On Thursday, O.J. Simpson will attend a parole hearing in connection to his 2008 conviction of kidnapping and armed robbery, crimes he committed during a botched robbery heist in Las Vegas, Nevada. Simpson, who is currently serving a nine-to-33-year sentence for the 2007 crimes, will plead his case to the Nevada Parole Board at 1 p.m. Eastern Standard Time. Given all the controversy that has surrounded Simpson over the years, many legal experts are weighing in as to whether he'll win an early release. So, will O.J. Simpson be granted parole?
When Simpson received the 33-year sentence, there were some legal experts that felt the sentence was too harsh for the crimes committed. At the time, there was speculation that Simpson received the lengthy amount of jail time as a sort of misguided retribution for the 1994 murders of his ex-wife Nicole Brown Simpson and her friend Ron Goldman. Although Simpson was acquitted of the murders in 1995, he was found "liable" for the deaths in a 1997 civil case.
Gil Garcetti, who was the Los Angeles District Attorney at the time of Simpson's 1995 trial, said, according to The Wrap:
Our job is to seek justice. Justice was not served when OJ Simpson was acquitted. But in my mind, justice was not served either when he was sentenced to 33 years for the crimes for which he was convicted. I don’t feel sorry for him being in prison. But I have a problem with the justice system when they impose 33 years on that kind of a crime. I guess it was payback.
Considering there has been debate about the appropriateness of Simpson's sentence, there is a possibility the Nevada Parole Board will decide to grant him an early release to even the scales, so to speak.
In addition, legal experts claim Simpson has been a well-behaved prisoner throughout his sentence.
Al Lasso, a Las Vegas trial lawyer, said, according to NBC News:
I don't see any reason why he wouldn't, based on his being a model prisoner and the actions that he's taken over the years to better himself. It's going to be hard to leave out the murder situation from the parole board's minds, but in the end, they have to go by a regulated system, a point system. And if you add up the points, he's more than eligible for parole.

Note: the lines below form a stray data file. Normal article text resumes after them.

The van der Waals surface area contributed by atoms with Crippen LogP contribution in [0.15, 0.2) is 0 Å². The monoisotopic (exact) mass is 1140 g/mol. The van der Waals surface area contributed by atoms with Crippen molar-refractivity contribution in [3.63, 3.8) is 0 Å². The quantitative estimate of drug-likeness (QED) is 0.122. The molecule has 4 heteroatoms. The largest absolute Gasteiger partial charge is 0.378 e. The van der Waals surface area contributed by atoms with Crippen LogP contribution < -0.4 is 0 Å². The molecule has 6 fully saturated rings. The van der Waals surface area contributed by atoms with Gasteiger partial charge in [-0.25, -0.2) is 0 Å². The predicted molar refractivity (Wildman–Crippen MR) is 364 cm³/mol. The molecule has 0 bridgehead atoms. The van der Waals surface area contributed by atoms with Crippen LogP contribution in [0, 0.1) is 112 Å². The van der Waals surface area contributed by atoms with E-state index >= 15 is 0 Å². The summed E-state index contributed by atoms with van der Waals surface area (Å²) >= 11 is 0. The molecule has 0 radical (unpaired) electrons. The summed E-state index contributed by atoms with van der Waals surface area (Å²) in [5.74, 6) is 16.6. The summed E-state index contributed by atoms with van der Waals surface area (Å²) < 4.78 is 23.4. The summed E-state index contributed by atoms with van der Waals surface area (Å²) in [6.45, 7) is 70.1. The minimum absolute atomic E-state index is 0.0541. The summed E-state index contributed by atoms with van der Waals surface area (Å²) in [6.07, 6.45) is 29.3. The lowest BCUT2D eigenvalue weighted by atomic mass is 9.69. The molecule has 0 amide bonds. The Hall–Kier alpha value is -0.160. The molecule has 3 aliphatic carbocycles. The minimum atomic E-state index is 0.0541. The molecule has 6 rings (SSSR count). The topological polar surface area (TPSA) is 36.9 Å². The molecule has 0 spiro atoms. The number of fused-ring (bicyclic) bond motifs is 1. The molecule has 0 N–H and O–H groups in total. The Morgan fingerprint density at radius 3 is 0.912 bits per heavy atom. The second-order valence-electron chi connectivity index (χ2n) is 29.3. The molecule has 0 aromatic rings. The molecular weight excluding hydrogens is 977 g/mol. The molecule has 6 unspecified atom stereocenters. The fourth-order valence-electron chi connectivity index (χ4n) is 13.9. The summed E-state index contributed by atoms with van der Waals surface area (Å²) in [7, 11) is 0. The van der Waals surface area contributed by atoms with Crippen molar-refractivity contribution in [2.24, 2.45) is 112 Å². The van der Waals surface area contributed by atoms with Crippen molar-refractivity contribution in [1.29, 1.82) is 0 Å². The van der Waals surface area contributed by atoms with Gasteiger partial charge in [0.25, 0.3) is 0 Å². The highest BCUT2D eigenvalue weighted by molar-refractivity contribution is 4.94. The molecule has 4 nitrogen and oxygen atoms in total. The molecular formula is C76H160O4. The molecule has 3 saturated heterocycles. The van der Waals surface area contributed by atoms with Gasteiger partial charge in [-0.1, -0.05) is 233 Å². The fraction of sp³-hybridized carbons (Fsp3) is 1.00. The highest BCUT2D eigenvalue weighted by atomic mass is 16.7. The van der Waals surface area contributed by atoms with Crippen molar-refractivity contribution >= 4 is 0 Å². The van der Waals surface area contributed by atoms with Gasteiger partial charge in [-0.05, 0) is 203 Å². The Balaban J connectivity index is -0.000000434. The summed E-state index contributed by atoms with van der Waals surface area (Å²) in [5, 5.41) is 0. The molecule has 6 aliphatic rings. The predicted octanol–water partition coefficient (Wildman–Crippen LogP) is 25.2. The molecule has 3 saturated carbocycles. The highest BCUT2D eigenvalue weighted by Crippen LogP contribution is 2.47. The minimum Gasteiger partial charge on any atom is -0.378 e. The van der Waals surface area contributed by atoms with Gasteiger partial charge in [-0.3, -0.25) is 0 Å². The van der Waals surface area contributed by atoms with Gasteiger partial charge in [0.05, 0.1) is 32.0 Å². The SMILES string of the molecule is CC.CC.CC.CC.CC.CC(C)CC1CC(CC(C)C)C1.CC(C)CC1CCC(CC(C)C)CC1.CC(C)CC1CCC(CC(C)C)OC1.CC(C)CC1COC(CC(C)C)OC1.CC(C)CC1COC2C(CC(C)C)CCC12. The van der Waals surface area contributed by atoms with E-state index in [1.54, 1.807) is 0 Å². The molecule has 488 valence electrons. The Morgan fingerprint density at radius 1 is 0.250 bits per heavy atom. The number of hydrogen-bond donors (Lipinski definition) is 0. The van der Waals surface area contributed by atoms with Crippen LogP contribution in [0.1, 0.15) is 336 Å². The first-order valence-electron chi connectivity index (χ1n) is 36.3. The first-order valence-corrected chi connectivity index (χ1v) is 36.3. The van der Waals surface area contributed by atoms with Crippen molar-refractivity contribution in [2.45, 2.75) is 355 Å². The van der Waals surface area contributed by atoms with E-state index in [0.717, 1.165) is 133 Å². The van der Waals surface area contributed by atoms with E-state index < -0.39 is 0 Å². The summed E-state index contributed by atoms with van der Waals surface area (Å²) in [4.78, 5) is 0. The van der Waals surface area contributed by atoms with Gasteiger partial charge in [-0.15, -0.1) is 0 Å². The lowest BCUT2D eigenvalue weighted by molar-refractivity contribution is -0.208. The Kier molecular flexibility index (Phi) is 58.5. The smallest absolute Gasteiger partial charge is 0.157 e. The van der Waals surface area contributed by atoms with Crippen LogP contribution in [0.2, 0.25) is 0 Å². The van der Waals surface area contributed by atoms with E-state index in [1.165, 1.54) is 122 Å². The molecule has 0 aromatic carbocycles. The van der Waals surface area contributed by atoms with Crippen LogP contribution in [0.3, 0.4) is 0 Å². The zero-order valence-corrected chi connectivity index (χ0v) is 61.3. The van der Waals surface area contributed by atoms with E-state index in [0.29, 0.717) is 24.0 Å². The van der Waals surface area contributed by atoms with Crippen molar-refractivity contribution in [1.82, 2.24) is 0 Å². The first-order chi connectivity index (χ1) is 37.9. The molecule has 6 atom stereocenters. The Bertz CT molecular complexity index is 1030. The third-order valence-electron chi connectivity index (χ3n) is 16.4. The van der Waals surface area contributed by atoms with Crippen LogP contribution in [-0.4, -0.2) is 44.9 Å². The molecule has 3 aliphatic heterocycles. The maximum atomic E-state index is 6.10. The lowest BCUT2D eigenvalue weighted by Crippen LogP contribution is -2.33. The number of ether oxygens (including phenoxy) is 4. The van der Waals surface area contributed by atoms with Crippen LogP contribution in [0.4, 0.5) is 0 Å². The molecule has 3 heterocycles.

As for Simpson's two victims in the 2007 robbery, they will not oppose his release, according to the Washington Post. Bruce Fromong, who is one the victims, will testify on Simpson's behalf and said he is "trying to be good for O.J.," according to the Associated Press.
Although Simpson has clocked nine years as a model prisoner and has garnered the support of his victims, those factors might not be enough to set him free.
Ex-prosecutor Chris Darden said, according to the Today Show:
The fact that he’s a model prisoner doesn’t mean he’s a model citizen. And the fact that he’s a model prisoner doesn’t mean he doesn’t pose a risk to the public. I heard that he leads a Bible study class or something to that effect. That’s not the O.J. Simpson I know.
Legal debate aside, Simpson's fate will boil down to the parole board's assessment of 11 factors, including "criminal history, age and gender, history of alcohol and/or drug abuse, and behavior as an inmate," among others, according to the Washington Post. Although the four members of the board will also consider the testimony of Simpson, Simpson's lawyer, and Simpson's victims, his parole will largely be determined by those 11 points. If the four board members can't reach a majority vote on Simpson's parole status, two additional members will be brought in to break the tie. If Simpson is granted parole, he will be released on or shortly after Oct. 1.
Although it remains to be seen how the parole board will vote, one thing is for certain — America is still fascinated by Simpson. The parole hearing will air on most national news networks at 1 p.m. Eastern Time.